When I graduated from Stanford Engineering, and realized I had gained 15 pounds, I knew I had to stop being such a lazy exerciser.
I totally didn’t expect what I’d discover.
My initial plan was straightforward: I would just push myself more. I would make myself get off the couch and actually go to the gym. Why could I not “just do it”? This time I would make it happen!
It all came down to self-discipline, or so I thought. What I didn’t know was that discipline is the one thing you should strategically AVOID when it comes to long-term goals.
Let me explain. Discipline does work when you, e.g., need to pull all-nighters at work for a week – a short-term goal.
But discipline doesn’t work when you want to do something for the next 20, 30, or 60 years of your life.
And what I wanted, was not to just exercise for a couple of months, only to lose the weight, and then stop — and inevitably gain all the weight back.
What I wanted was to become the person who has a daily healthy routine, and follows it religiously. I wanted to still exercise when I’d become 80 or 90 years old.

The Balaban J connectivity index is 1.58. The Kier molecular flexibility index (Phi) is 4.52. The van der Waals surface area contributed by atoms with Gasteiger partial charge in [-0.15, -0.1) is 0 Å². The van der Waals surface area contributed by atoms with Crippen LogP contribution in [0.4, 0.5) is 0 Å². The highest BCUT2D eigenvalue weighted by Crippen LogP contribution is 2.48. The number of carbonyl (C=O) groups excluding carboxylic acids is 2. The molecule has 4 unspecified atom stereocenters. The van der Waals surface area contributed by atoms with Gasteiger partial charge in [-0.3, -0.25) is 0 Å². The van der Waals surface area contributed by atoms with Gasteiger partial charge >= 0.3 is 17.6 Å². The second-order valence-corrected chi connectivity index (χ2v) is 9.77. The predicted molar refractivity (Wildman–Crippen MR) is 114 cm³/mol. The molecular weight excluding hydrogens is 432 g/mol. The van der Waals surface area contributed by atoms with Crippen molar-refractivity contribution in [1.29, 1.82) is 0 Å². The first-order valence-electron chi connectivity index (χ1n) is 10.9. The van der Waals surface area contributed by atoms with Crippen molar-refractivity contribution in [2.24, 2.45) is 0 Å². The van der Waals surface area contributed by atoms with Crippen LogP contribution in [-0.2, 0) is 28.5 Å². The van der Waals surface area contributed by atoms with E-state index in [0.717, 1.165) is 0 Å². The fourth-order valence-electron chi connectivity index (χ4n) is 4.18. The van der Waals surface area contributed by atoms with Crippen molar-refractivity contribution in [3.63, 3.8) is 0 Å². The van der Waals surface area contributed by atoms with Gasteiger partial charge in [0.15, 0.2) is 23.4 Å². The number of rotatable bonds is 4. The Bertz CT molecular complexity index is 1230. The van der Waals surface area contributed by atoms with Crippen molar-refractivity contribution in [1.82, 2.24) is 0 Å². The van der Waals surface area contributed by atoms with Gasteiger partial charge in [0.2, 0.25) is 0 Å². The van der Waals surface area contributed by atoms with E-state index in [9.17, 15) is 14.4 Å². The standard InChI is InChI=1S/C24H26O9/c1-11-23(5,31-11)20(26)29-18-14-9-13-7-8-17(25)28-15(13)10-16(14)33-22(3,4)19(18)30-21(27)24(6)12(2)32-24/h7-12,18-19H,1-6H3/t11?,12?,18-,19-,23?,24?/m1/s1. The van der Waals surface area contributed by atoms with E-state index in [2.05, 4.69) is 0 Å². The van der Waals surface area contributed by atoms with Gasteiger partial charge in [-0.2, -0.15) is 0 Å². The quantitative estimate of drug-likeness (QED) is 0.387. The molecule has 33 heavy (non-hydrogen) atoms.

Had I actually followed my initial plan, and tried applying self-discipline to stop “being so lazy,” then I’d have actually failed to stick with exercise for longer than a week, or a month. By now, I’d have gained even more weight, and I’d feel guilty for being lazy.
Compare this to what actually happened: I’m still exercising daily 6 years later. I painlessly lost the weight. For the first time in my life, I got to see my abs. And all this happened, while strategically avoiding discipline.
But what else can you do? If you can’t pressure, or make yourself exercise, if you can’t discipline yourself to do it, then what do you do instead?
Watch this video to learn the one and only cure for lazy exercisers. No punishment required.
This could be you in a few weeks…
Are you ready to start exercising because you want to?
Stay tuned! Invitations to join will go out on Monday Nov 27th!
The Exercise Bliss Course starts on Monday. Will you join?